The act of adding items to playlist might cause a Push Notification to your iPhone/iPad, or display the “ready to watch/view” dialogue box on your AppleTV (i.e. like ready to watch rented movies) to allow the user to immediately start playback on their current device if desired. This is all from clicking a link in a third party website. Taking this to the extreme, you could immediately start playing music on your home stereo (via AppleTV or similar) by clicking links on any 3rd party web site that support the iTunes favicon lin
You may support combine this with an affiliate program to give a small percentage of any potential iTunes Store sale (if relevant) to the link source. This would encourage such links to be added to third party web sites as a potential revenue source. It would drive traffic for content consumption/purchase to the iTunes store for Apple. Take the affiliate program further, you might allow individuals to host the iTunes favicon to the iTunes Store in return for iTunes Store credit (e.g. to spend on Apps).
Example Use Cases:
1) A news article about a band might link to mentioned songs, album, band in the iTunes Store. Clicking the iTunes icon would not open iTunes (although this could be a secondary option), but instead queue it to to “to listen” playlist. The user would then see this from their iPod/iPhone/iPad/AppleTV in a format friendly to immediately listen to or purchase the musi
2) A site like TED might include an iTunes icon link beside each online video on their web site. Rather than watch online, the user may want to browse talks online, adding them to their “to watch” queue, to later watch from their couch via AppleTV.
3) A blog post about an iPhone/iPad App might link to an app on the iTunes Store via this iTunes icon. Like today connecting to the iTunes Preview web site, clicking the link would (indirectly) open the App Store to purchase the application. However this icon provides an “official” graphical link (i.e. not a text based URL) and, if applicable, may provide a commission to the affliate web sit
4) A tweet might include a shortened URL to the equivalent of the iTunes link to achieve the same result (i.e. just without the graphical iTunes favicon). The linker gets affiliate compensation. The user immediately adds content to the to-watch inbox. You may have a format of the link that would directly open the content in the local applicatio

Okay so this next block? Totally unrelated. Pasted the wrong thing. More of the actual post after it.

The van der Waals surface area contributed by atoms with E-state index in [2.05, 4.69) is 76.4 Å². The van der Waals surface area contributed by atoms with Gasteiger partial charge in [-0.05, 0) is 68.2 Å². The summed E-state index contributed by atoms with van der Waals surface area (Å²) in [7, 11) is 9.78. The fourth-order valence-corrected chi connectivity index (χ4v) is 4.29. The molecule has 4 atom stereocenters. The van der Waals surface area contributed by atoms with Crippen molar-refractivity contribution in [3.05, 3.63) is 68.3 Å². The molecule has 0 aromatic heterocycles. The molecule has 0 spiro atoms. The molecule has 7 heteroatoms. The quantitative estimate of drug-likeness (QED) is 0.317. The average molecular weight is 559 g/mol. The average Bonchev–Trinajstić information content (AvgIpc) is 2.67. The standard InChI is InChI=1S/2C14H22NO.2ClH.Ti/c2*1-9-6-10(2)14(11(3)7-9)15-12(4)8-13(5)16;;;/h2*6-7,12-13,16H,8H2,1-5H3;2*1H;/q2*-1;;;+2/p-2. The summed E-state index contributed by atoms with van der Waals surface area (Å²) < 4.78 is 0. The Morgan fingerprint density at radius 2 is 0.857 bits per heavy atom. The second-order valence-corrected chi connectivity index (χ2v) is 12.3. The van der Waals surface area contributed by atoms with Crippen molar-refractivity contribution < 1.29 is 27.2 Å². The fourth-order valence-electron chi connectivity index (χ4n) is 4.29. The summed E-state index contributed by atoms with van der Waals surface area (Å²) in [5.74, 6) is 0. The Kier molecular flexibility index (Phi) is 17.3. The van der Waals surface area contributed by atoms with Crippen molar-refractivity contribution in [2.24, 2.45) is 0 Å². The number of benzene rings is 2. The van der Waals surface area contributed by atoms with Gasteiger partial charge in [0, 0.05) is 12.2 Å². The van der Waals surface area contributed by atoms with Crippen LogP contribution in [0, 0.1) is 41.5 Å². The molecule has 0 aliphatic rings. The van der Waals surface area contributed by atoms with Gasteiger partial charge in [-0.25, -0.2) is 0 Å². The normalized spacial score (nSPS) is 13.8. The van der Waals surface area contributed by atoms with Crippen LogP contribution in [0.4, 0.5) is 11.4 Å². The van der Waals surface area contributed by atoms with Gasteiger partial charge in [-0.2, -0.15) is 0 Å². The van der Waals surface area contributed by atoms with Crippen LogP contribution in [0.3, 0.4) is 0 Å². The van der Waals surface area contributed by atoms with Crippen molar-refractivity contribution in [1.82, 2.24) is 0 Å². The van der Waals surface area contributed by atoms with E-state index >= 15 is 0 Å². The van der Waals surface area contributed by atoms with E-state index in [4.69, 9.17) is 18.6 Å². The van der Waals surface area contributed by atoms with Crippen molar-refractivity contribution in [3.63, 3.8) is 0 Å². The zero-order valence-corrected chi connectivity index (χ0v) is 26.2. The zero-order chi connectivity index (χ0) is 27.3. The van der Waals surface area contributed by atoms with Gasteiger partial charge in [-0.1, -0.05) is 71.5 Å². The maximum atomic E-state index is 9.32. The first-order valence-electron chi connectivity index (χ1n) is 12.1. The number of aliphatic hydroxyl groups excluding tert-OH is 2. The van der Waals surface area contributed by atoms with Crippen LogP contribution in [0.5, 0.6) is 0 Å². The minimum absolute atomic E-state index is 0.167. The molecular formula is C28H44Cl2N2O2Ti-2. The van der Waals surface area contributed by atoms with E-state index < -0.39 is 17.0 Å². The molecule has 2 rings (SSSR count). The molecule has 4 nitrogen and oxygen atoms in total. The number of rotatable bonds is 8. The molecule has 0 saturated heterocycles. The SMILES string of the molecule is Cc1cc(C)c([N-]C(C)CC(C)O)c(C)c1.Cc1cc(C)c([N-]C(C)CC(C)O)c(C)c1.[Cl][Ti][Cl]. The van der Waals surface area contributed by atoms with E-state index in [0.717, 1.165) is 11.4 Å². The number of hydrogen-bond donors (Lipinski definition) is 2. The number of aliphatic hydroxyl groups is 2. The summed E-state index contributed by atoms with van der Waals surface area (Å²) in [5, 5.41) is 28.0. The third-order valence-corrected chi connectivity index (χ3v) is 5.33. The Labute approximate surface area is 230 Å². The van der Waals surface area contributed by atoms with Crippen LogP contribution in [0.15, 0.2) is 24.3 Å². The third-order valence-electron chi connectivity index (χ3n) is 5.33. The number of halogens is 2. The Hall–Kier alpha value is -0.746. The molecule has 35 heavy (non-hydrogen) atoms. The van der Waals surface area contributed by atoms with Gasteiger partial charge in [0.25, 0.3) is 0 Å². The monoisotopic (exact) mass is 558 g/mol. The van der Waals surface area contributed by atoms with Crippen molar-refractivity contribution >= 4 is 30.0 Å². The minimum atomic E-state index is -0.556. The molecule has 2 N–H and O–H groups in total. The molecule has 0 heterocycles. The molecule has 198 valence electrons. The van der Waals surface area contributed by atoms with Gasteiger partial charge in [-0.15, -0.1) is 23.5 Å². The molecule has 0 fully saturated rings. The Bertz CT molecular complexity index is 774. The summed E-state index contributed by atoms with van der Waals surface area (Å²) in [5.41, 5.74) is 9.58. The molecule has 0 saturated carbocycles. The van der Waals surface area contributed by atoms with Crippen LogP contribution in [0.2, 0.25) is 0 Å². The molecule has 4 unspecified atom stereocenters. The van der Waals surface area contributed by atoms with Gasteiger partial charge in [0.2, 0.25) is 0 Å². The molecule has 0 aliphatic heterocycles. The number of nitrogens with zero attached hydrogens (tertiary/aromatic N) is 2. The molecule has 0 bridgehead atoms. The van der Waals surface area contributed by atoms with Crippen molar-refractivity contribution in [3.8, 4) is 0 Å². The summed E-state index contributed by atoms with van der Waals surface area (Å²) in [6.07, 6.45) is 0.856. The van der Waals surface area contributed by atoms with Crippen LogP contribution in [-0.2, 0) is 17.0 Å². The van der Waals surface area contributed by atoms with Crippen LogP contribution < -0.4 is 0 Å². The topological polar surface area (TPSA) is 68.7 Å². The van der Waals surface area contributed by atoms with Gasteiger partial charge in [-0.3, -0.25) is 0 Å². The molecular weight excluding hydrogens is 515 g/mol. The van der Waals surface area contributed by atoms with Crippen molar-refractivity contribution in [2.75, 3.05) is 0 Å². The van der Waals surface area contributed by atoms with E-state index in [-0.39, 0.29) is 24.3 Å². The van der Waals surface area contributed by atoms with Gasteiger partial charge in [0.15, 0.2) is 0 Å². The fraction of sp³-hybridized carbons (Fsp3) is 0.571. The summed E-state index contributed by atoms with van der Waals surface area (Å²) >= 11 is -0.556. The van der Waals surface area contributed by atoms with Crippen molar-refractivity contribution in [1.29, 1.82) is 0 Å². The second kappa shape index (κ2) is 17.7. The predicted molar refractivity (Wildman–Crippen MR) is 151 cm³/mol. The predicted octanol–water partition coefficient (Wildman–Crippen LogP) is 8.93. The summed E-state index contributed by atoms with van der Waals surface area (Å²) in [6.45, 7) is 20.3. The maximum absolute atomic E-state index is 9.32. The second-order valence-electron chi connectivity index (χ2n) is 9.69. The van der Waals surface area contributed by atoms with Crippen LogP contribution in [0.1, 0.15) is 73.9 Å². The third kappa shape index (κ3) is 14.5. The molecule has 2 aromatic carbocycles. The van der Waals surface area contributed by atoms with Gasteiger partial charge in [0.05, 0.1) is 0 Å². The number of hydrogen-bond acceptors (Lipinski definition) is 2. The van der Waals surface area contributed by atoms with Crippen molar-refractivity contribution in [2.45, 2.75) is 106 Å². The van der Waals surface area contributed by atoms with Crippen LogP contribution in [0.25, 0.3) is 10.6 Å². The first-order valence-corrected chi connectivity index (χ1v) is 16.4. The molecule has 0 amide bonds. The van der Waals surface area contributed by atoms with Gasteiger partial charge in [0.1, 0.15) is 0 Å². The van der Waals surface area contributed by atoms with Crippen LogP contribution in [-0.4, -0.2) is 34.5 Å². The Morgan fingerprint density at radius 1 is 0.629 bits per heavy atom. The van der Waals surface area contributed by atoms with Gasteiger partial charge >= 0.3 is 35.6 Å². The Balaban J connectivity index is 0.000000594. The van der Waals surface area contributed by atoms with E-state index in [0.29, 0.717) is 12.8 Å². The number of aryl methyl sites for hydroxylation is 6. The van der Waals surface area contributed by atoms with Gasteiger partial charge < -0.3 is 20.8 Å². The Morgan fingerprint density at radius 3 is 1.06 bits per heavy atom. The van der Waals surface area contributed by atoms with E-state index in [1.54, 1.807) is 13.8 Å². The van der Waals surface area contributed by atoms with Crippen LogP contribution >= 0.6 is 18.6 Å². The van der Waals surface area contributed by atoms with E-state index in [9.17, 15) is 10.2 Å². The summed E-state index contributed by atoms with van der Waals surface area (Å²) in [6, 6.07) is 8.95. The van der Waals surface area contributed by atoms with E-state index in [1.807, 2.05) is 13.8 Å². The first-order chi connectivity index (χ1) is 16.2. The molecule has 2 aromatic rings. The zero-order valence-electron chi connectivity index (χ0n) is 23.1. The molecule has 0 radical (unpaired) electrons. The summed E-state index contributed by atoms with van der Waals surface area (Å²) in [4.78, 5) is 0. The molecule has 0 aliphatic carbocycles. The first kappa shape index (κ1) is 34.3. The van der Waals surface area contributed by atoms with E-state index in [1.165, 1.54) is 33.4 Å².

5) If Apple ever enhanced Apple TV to be more of a web consumption device (e.g. to read blogs, RSS feeds, etc) the favicon icon could be supported in a “TV remote” style of browsing to easily allow adding related content in the article to your “to watch” queu
Quick predictions of where Apple is taking the Apple TV product having been reading reviews of the iPad…
Take a look at the interactivity of the MLB app. The combination of video with interactive data (field layout, scoreboard, player stats). Now imagine that experience was standard for your home TV? Is this not the future of television, to provide interactive mashup of video and data that the end user can control?
Of course not all programming would benefit from the combination of a video and data stream, however for that content that would benefit, the interactivity and personalisation offered would exceed anything that digitial free-to-air or cable TV can provide. I used to think that Apple should put a digital tuner in the Apple TV, however assuming they can win over all the networks to make their content available within iPad applications (either within iTunes or in their own native apps) then now I see no reason why that feed of TV shouldn’t been streaming using H.264. In other words, I could completely see the next version of Apple TV being another customised version of the iPhone OS customised for lounge room, big screen viewing.
Obviously I’m not proposing a Touch UI on your big LCD TV, but imagine the combination of the iPad or iPhone Remote App working together with your Apple TV to no only be able to select iTunes content but also able to fire up other native Apps like Hulu, Netflix, CBS, WSJ, etc designed for your big screen TV. Alternatively, a simple Apple Remote should be capable of driving the Touch UI interface of the iPad without adding too much complexity. An Apple TV variant of the iPhone OS would probably require another jump in resolution to do justice on HD TVs, however I’d expect a more tightly controlled group of Apps to be available on the app-centric Apple TV — such as content providers (video and “print”), games, interactive data like weather, etc.
Such a move for Apple would take the next step from revolutionising music (iPod), telecommunications (iPhone), print media (iPad) to also change the way broadcast television is published. For example, in conjunction with live or on-demand video (perhaps a selection of video angles or content for a given program), just as important would be broadcasting the live stream of data to support the content on display. For example:
- Stats — like live stats from a sports match (like MLB above)
- Geotags — for travel shows, news stories, etc
- Product details — for advertisements, product placements in movies/TV shows